Esther Sanzo was a police officer with the New York Police Department despite being barely five feet tall. “She decided at a very early age that she wanted to be a police officer, because she wanted to help people. It was in her heart to be the protector – of children especially. She had a great sensitivity to the domestic issues  that she would have to deal with a lot.”

When the two sisters were little, Glover Wilson was the artist of the pair, always drawing and painting. “And I would get frustrated and throw things out. She would confiscate them and save them. ‘Why are you throwing out your art? You’re so good,’ she would say to me. When she died and we were going through her apartment, I was really surprised to see she’d kept all my artwork all these years. So I knew the festival had to celebrate the love she had of the arts. She was a poet, she loved music and she loved anytime that people expressed themselves through art.”

Attendees at the Festival will be able to watch the artists at work in the community art project and enjoy the end effect of a field of painted sunflowers. The canvases will belong to their makers when completed, but any that are donated back to the Festival will be placed in children’s hospitals. Proceeds from a silent auction and raffle will benefit the St. Jude Children’s Research Hospital. Admission to the Festival is free, but visitors who make a donation for St. Jude’s of $10 or more will receive a complimentary commemorative gift.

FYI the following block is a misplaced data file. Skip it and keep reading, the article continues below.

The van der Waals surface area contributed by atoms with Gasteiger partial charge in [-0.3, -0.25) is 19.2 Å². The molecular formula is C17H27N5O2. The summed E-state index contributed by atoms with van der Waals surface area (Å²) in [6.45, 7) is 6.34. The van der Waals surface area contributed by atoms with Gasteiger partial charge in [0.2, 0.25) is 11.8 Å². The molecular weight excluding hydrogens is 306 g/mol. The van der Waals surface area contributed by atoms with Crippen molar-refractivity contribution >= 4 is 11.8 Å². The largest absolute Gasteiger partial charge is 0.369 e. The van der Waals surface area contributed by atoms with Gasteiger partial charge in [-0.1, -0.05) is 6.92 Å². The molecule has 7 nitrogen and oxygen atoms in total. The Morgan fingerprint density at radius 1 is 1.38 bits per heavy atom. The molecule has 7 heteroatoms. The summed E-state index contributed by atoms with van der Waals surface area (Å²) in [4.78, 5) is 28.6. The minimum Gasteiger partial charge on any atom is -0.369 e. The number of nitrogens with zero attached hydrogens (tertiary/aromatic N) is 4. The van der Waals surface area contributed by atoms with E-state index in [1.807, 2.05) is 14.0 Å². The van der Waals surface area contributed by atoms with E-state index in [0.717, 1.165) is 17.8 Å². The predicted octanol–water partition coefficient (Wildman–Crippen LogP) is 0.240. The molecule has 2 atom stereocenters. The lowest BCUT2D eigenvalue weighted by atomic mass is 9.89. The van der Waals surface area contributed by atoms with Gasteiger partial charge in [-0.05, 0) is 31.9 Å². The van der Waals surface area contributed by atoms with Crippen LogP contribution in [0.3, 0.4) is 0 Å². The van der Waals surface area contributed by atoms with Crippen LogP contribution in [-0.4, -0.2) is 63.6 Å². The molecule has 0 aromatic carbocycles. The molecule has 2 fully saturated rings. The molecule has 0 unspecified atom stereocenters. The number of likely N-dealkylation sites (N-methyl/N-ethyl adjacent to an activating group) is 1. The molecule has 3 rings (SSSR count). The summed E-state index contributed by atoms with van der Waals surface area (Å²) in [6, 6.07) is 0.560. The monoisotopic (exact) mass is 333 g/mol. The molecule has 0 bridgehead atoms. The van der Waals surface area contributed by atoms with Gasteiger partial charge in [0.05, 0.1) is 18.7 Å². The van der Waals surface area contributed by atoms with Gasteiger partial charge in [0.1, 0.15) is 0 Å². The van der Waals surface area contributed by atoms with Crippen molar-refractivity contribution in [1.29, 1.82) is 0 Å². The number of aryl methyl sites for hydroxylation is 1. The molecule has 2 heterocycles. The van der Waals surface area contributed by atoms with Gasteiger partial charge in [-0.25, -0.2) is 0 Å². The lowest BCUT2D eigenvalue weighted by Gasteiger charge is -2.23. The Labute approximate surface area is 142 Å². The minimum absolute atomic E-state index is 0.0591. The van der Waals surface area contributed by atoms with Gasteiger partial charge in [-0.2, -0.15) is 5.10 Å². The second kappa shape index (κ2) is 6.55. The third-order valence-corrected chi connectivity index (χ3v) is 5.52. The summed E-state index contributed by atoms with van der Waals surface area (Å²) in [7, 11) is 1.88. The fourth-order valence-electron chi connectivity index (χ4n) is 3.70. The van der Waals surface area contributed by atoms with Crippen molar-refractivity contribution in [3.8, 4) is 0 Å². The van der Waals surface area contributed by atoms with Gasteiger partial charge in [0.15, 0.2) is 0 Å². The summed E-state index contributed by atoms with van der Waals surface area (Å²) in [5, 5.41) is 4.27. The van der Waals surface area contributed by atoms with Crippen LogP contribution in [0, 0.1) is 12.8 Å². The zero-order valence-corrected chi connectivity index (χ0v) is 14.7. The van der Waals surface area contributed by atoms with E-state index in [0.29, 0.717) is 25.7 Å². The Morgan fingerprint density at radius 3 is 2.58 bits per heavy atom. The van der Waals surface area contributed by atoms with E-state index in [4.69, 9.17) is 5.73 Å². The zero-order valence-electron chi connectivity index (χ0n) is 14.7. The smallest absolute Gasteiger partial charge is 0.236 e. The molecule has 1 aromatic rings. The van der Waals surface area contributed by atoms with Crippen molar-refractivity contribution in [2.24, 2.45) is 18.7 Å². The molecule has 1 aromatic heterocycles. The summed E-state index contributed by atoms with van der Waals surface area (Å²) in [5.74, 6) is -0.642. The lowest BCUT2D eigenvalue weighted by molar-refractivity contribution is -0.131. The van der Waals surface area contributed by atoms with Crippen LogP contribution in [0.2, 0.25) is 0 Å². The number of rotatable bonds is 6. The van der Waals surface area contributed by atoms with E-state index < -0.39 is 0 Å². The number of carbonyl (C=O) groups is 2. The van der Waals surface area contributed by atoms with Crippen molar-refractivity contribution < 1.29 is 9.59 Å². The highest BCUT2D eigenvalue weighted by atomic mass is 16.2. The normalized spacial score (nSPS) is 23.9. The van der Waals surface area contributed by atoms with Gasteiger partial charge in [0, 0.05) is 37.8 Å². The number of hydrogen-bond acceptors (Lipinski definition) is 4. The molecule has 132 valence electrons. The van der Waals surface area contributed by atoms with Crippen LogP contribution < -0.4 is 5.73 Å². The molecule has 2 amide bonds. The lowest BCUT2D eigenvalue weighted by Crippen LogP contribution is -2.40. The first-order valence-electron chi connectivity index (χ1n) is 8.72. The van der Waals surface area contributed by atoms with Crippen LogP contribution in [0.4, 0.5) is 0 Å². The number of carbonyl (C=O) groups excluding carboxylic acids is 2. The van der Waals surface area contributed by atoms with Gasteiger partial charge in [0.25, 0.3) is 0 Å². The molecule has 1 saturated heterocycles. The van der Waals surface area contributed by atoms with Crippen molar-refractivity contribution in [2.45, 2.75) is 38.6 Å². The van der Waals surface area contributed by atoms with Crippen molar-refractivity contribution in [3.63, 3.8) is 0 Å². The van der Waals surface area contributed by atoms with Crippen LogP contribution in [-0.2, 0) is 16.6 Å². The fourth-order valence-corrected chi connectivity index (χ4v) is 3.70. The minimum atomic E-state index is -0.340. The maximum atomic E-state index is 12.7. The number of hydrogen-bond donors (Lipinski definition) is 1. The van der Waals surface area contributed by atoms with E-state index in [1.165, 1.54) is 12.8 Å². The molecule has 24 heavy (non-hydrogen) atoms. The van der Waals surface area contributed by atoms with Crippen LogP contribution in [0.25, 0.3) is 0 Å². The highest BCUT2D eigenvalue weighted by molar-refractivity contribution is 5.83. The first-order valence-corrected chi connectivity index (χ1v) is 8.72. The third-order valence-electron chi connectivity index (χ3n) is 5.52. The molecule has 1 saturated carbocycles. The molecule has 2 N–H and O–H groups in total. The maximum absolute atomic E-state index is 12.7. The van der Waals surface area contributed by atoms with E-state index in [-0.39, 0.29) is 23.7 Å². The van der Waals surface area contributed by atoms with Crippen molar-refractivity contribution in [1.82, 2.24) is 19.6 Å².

Artists wishing to participate in the community project are invited to visit the Festival website for details on how to reserve a blank canvas. Participants may also bring their own canvas or support and should bring their own painting materials. “Whether you have never picked up a paintbrush before or are an exquisite artist,” says Glover Wilson, “we want you.” There will also be an instructor available on a first-come, first-served basis for those who would like to participate but need a little assistance.

A special steel sunflower art installation conceptualized by Gardiner Open Studio Tour (GOST) artist Annie O’Neill, created at KC Fabrications in Gardiner (with the costs picked up by the firm), will be on view on Saturday. O’Neill was touched by Glover Wilson’s story and created the installation in honor of Esther. A preview of A Hundred Sunflowers can be seen in a video on the Festival website under the “Media” tab.

 

Sunflower Art Festival, Saturday, August 8, 10 a.m.-dusk, free, Tuthilltown Spirits, 14 Grist Mill Lane, Gardiner; (845) 419-5219, www.sunflowerartfestival.com, www.facebook.com/sunflowerartfestival.